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Certification or not

Professionalism   (2,396 Views 7 Comments)
by greener22 greener22 (New Member) New Member

578 Visitors; 11 Posts

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I am interested in taking the certification exam. My coworkers tell me that it's a waste of time as it only get you $.50 more an hour and the hospital where I work does not pay for annual dues, only the exam. Is it worth it?

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cayenne06 has 10 years experience as a MSN, CNM and specializes in Reproductive & Public Health.

17,992 Visitors; 1,375 Posts

what is the certification?

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llg has 40 years experience as a PhD, RN and specializes in Nursing Professional Development.

5 Followers; 58,136 Visitors; 13,064 Posts

Well ... do the math. If you get $.50 per hour for being certified and you work 40 hours per week, 52 weeks per year ... thats $.50 time 2080 (work hours) = $1040.00 per year.. How many years is the certification good for? In addition, there is the fact that you will have documented your competence in your chosen specialty which will be a boost to your self-esteem as well as your professional credibility. It might help you get a promotion or new job if you would be interested in that.

If those things sound good to you, get certified.

It sounds to me as if your colleagues don't want you to "get ahead of them" in terms of credentials. They don't want you raising the bar because it might make them look bad.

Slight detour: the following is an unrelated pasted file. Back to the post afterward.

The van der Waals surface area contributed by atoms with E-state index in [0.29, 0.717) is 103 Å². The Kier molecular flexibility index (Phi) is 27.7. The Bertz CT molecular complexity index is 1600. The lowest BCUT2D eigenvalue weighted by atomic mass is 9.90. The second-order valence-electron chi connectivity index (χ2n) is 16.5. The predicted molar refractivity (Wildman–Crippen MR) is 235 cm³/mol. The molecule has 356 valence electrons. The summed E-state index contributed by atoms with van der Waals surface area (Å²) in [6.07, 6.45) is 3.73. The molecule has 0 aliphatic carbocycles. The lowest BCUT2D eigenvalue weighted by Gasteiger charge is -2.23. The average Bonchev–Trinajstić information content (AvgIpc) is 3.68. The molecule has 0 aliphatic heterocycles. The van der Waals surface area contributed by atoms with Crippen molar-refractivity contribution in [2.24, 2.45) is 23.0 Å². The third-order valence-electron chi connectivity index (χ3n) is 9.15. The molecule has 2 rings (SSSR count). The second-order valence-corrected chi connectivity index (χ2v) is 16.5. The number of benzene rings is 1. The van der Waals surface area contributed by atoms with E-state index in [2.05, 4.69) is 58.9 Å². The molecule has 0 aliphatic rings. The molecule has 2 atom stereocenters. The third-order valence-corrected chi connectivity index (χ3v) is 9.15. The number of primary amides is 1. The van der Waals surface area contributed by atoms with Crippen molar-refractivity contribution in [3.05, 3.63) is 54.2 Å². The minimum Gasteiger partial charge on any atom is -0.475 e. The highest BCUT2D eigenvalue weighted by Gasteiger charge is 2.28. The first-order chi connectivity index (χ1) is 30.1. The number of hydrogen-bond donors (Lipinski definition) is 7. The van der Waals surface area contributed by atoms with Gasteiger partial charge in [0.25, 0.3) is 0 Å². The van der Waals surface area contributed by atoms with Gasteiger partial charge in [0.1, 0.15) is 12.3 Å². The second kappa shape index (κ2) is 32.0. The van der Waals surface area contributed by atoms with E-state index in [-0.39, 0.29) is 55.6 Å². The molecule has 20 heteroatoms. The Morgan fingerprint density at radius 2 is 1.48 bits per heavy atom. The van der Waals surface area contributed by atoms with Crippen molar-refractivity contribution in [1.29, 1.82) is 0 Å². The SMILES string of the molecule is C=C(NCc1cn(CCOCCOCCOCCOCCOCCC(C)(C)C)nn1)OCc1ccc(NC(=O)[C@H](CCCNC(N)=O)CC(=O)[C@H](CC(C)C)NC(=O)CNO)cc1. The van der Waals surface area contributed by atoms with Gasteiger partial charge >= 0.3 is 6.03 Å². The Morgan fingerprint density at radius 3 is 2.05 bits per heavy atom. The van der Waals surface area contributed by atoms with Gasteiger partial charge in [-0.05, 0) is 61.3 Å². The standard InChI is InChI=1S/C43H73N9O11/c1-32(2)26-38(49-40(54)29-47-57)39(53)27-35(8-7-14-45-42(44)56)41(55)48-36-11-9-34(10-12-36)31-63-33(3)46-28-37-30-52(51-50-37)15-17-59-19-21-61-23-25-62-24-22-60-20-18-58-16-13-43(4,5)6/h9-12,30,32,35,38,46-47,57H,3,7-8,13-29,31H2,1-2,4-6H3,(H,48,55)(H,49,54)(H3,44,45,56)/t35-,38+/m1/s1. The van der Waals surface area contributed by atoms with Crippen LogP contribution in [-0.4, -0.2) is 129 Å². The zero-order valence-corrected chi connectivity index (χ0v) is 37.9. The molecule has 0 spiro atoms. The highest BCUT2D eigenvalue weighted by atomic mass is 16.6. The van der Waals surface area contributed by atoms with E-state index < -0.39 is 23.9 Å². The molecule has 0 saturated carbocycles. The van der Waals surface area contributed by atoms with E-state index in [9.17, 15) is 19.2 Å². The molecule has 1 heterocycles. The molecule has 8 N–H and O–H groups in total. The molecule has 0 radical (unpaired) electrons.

I delayed getting certified for several years -- for a variety of reasons. But once I did it, I was very glad I did. And my hospital didn't pay for any of it and didn't raise my pay. But it felt good to have the official certification recognizing my expertise.

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Rose_Queen is a BSN, MSN, RN and specializes in OR, education.

4 Followers; 4 Articles; 103,194 Visitors; 8,685 Posts

My hospital doesn't do anything for certifications other than allow access to the highest level of the clinical ladder process. I became certified for my own professional satisfaction. If you want to do it for you, go for it!

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TheCommuter has 10 years experience as a BSN, RN and specializes in Case mgmt., rehab, (CRRN), LTC & psych.

1 Follower; 228 Articles; 316,445 Visitors; 27,607 Posts

I obtained my rehabilitation nursing (CRRN) certification in late 2014. In exchange, I received a $2,000 annual pay raise in addition to a one-time $1,000 bonus.

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iluvivt has 32 years experience as a BSN, RN and specializes in Infusion Nursing, Home Health Infusion.

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I always stay certified in my specialty.I do it for my own professional growth and I love to learn.You will be surprised at what you don't know or forgot.It is not always about the money.I do not get any financial incentive to be certified.

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NICU Guy has 4 years experience as a BSN, RN and specializes in NICU.

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Well ... do the math. If you get $.50 per hour for being certified and you work 40 hours per week, 52 weeks per year ... thats $.50 time 2080 (work hours) = $1040.00 per year.

Also, most raises are a percentage of your base pay. If that $.50/ hr is part of the base then each subsequent raise would increase your base higher than without the certification.

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